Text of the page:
Bean Bag Language

As many of you already know, I recently relocated to the states with my husband who is in the US Air Force. While we were serving in the UK, I had the privilege of meeting and working with some amazing professionals in the Department of Defense Education Activity (DoDEA). One of these incredible people is a fellow SLP, Erica. Erica and I travelled to Speecher conferences all over Europe and had loads of fun.

Italy Stamp Germany Stamp

We collaborated and acted as sound boards for one another’s cases. I can’t really say what the best thing about being Erica’s friend is (because there are SO many great things!!), but I can say that I learned a lot just rummaging through her closet of materials. I asked her to write about a flexible activity she loves and this is what she sent me. ENJOY!

I created these beanbags back in the “I’m too poor to buy nice things-Grad school” days. Not only were they great then, they have been the ONE activity I created that has lasted the years (going on 15 years now)
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I went to the local fabric stores and asked to get ‘samples’ – the big places may not let you do this anymore, but they do have fat quarters to buy. From these you can make your beanbags.

What you need – fabric that has common objects on it for the kids to describe. Some of your fabrics need to be slightly similar, but not too much.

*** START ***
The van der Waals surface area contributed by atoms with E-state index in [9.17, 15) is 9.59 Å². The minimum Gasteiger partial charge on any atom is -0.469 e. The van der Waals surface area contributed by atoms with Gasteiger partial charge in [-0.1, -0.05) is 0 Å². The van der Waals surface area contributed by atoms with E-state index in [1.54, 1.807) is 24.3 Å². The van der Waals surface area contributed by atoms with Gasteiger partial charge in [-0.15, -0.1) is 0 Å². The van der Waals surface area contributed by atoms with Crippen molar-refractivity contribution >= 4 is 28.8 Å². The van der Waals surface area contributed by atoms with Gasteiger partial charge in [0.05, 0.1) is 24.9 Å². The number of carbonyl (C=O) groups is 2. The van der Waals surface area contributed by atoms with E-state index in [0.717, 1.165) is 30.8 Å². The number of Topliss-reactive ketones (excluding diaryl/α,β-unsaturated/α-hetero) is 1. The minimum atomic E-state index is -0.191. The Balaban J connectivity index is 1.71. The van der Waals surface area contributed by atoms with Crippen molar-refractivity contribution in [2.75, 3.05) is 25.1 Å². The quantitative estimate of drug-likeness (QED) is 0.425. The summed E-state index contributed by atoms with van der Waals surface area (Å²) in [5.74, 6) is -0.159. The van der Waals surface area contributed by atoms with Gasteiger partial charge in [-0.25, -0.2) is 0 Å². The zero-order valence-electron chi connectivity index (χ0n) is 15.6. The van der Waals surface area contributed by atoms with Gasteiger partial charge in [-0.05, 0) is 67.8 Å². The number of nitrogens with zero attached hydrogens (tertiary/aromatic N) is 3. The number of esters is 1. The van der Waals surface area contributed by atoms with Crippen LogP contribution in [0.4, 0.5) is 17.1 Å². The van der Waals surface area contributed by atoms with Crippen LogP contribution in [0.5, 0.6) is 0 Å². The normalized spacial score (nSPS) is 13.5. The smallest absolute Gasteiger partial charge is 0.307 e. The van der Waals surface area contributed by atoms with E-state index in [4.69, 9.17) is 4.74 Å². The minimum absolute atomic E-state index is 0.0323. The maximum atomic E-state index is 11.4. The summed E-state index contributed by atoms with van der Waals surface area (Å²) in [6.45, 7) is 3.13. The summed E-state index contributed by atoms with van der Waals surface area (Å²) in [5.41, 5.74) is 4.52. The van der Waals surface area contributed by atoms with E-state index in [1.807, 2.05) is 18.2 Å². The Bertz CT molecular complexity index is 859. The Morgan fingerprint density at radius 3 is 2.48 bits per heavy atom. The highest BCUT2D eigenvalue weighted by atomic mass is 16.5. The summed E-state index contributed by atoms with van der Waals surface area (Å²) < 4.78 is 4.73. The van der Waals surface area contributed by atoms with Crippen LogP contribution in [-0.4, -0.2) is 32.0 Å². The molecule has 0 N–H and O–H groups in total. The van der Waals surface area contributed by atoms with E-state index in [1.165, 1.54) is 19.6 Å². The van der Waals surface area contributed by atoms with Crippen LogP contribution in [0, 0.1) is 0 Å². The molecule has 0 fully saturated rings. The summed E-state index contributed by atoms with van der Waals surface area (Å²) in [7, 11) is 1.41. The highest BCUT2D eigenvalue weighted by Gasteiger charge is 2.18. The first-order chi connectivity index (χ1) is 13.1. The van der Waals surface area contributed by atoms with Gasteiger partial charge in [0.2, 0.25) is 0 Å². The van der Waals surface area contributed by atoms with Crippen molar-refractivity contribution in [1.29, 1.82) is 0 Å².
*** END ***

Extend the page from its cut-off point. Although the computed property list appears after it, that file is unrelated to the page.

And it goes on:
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Activities you can do with the beanbags:
DESCRIBING/MLU – You can use these with your kids with limited verbal output. Using only one or two words. You can even hold up two at a time and ask them which one they want. For your more verbal kids, you can work on MLU and artic.
“May I have the (blue) beanbag with (cows) and (flowers)?”
“I want the (red) beanbag with (balloons) and (polka dots).”
LISTENING/PROCESSING – After the students have their beanbags, describe which one YOU want. You can be very specific to make sure only one gets picked. I have the student with the targeted beanbag hold it up and say “I have it”. Or you can be vague in your description for the higher kids. When two hold up their beanbags, that’s their chance to problem solve and talk about similarities/differences. The person that has the described beanbag can then toss it in the empty bin along a wall. What kid doesn’t love throwing things at school???
MEMORY – Once all of the beanbags are in the bin (not a clear bin), put the lid on top and ask the kids to describe their beanbags again.
If you think of various things to do with these, send them my way. I love figuring out new ways to use these.
Thanks for sharing, Erica. Anyone have any other amazing ideas for these cute bean bags?

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